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How should I fill in the blank? on, for, about?

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5 Answers 5

up vote 6 down vote accepted

Generally speaking, I personally prefer "guide to" over "guide on"; "guide about" sounds rather strange to me (though not ungrammatical).

By the way, mohang's Google results are very different from what I'm seeing:

(If I add an article in front of "guide" to make sure that I only get results where it is a noun, the picture is the same: 119,000,000 vs 4,730,000 vs 252,000 for "a", and 15,500,000 vs 2,380,000 vs 156,000 for "the".)

I checked the British National Corpus (BNC) and the Corpus of Contemporary American English (COCA), and they both seem to agree:

                   BNC   COCA

guide.[n] to      1419   4553
guide.[n] on        37    194
guide.[n] about      4     15

guide to how        41     27
guide on how         6     16
guide about how      1      1

That being said, as Rocquie points out, two "to"s in rapid succession are not everybody's thing. I actually agree, so in this particular case, I would probably go with "on" (as Bruno suggests) or with "to" + gerund:

  • a guide on how to use it
  • a guide to using it

The BNC stats look as follows:

guide on how to     6
guide to how to     4
guide about how to  0

guide to using/getting/making     3/4/7
guide on using/getting/making     0/0/0
guide about using/getting/making  0/0/0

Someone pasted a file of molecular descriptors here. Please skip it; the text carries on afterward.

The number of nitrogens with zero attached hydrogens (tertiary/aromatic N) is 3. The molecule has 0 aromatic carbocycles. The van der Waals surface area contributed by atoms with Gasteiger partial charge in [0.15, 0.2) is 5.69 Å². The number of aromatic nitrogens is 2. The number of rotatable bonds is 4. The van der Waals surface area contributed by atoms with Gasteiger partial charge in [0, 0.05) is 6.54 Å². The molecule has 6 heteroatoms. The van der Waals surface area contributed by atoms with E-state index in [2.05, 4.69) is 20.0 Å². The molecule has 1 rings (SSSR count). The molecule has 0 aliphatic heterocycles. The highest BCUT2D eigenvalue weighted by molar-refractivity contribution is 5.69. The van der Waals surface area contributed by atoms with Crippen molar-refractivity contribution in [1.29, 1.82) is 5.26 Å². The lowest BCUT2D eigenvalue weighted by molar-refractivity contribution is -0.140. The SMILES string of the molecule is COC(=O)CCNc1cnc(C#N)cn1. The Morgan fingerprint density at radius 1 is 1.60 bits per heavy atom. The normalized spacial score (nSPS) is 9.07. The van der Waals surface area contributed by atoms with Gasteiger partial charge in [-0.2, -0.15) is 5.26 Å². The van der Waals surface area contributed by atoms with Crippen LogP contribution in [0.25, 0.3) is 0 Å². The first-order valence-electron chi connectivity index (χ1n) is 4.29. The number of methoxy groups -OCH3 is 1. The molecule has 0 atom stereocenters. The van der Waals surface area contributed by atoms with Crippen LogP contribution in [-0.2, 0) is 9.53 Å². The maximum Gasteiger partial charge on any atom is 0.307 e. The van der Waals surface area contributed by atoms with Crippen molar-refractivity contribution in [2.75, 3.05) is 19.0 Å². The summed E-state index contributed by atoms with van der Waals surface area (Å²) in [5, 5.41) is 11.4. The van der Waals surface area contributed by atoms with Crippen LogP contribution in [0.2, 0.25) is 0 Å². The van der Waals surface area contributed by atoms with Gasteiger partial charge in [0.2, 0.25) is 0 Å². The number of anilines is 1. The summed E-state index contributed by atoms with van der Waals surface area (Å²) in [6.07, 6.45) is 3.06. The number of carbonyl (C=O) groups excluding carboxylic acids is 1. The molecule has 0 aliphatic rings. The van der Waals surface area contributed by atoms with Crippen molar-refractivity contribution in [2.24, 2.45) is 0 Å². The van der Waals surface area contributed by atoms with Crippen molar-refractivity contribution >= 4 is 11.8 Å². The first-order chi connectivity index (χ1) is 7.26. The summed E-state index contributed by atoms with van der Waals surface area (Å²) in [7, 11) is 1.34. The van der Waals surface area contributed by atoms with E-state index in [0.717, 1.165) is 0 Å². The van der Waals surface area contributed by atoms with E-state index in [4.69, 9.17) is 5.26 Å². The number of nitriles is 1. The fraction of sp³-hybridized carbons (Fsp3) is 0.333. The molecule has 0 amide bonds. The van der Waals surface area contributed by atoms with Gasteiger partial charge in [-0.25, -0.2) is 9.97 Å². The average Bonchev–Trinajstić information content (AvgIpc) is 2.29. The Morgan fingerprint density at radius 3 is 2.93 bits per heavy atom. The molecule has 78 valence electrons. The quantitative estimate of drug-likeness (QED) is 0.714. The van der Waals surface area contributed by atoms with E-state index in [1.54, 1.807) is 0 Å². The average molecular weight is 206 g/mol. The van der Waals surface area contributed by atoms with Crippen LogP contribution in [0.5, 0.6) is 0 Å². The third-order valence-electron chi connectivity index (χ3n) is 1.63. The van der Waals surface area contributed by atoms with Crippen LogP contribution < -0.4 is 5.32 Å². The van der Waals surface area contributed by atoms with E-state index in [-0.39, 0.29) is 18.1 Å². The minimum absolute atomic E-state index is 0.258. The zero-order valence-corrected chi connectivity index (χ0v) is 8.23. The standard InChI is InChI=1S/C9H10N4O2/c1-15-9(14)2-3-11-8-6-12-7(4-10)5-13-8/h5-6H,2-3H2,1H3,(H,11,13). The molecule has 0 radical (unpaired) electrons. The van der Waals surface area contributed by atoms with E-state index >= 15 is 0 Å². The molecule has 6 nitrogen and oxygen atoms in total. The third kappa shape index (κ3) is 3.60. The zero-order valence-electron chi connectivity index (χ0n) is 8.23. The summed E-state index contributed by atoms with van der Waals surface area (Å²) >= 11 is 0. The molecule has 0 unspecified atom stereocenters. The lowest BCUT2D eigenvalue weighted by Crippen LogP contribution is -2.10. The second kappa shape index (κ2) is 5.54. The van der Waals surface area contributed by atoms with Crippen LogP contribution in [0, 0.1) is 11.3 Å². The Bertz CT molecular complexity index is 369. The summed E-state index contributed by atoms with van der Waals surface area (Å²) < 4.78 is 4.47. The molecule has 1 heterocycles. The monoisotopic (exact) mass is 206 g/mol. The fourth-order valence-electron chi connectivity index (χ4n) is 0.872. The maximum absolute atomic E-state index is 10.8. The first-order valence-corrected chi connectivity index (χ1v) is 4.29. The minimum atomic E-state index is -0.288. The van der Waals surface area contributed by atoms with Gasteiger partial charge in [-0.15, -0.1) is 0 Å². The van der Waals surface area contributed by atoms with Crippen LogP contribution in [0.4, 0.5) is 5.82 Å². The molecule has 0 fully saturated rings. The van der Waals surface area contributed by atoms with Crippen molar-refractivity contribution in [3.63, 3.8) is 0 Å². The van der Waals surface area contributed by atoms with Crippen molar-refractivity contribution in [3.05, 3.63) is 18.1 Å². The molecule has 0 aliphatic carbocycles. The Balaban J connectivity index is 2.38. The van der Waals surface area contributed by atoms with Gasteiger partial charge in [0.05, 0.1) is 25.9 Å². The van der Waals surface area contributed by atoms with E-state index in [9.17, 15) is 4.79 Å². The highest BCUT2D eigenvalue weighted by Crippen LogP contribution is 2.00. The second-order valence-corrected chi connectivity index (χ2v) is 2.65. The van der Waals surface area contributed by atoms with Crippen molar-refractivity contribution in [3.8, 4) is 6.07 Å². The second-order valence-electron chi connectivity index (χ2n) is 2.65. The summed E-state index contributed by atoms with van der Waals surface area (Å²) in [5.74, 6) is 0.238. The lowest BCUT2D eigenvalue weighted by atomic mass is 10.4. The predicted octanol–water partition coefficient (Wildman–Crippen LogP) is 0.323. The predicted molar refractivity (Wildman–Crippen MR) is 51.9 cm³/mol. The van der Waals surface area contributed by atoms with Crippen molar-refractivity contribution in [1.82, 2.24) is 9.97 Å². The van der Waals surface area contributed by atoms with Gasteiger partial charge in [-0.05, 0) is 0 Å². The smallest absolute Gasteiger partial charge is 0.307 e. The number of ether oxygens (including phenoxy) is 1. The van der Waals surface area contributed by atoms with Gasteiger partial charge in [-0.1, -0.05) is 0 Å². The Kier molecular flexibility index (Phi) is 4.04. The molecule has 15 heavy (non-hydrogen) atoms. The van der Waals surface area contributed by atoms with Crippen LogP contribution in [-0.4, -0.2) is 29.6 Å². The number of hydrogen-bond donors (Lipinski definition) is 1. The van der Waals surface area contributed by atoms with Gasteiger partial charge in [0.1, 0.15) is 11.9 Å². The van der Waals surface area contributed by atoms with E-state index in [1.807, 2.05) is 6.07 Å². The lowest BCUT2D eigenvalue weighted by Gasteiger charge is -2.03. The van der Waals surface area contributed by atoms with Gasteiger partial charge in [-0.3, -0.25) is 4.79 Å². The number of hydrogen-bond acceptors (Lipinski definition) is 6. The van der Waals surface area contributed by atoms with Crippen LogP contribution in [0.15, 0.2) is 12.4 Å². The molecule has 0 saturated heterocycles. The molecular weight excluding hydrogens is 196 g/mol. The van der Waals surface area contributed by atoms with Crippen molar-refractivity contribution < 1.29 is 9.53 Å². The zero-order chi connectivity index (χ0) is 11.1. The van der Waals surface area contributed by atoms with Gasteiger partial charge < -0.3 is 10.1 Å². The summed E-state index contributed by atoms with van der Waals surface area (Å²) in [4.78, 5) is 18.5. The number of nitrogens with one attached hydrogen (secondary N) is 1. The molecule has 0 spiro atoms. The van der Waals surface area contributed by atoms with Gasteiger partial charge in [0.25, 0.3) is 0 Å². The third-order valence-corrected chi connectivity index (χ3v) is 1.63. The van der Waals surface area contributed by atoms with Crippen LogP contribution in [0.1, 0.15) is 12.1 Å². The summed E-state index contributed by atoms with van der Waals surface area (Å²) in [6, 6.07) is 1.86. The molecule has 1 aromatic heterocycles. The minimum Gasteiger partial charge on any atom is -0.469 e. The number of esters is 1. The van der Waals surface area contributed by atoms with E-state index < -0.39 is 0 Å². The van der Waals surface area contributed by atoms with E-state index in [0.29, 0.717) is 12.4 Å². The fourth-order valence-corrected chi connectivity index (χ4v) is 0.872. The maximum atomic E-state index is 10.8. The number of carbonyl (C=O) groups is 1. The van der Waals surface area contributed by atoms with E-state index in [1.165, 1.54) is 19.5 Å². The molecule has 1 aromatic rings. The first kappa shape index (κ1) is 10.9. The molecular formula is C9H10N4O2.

Now, what about "guide for"? That one is trickier, because it usually means something else entirely — more often than not, the for denotes the target audience rather than the subject of the guide (though the latter is not unheard of, either). Here are just a few examples from BNC and COCA:

  • The Guide for the Perplexed
  • A Guide for Married Couples
  • a Resource Guide for the Responsible Non-Monogamist
  • Evaluating the School: A Guide for Secondary Schools in the Metropolitan Borough of Solihull
  • Licensing Digital Content: A Practical Guide for Librarians
  • A Green Guide for Travelers
  • How to Win an Election: An Ancient Guide for Modern Politicians
  • a copy of Practical Guide for Asthmatics

You can't meaningfully substitute to, on or about in any of these examples.

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People would in general use on.

There are many definitions of "on" in the Merriam-Webster dictionary. The definition to support "on" as the preposition choice in this case is:

Used as a function word to indicate the subject of study, discussion, or consideration (a book on insects)

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To sounds clumsy because of the other to. On is fine, about is OK but two syllables so not as concise as on.

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I would just say "a guide explaining how to use it" and avoid the unnecessary awkwardness.

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I like your idea. +1. –  Mehper C. Palavuzlar Sep 21 '11 at 10:24

Why not a guide to?

I checked Google search; the following are the results:

  1. guide on -> 1,910,000,000

  2. guide to -> 1,940,000,000

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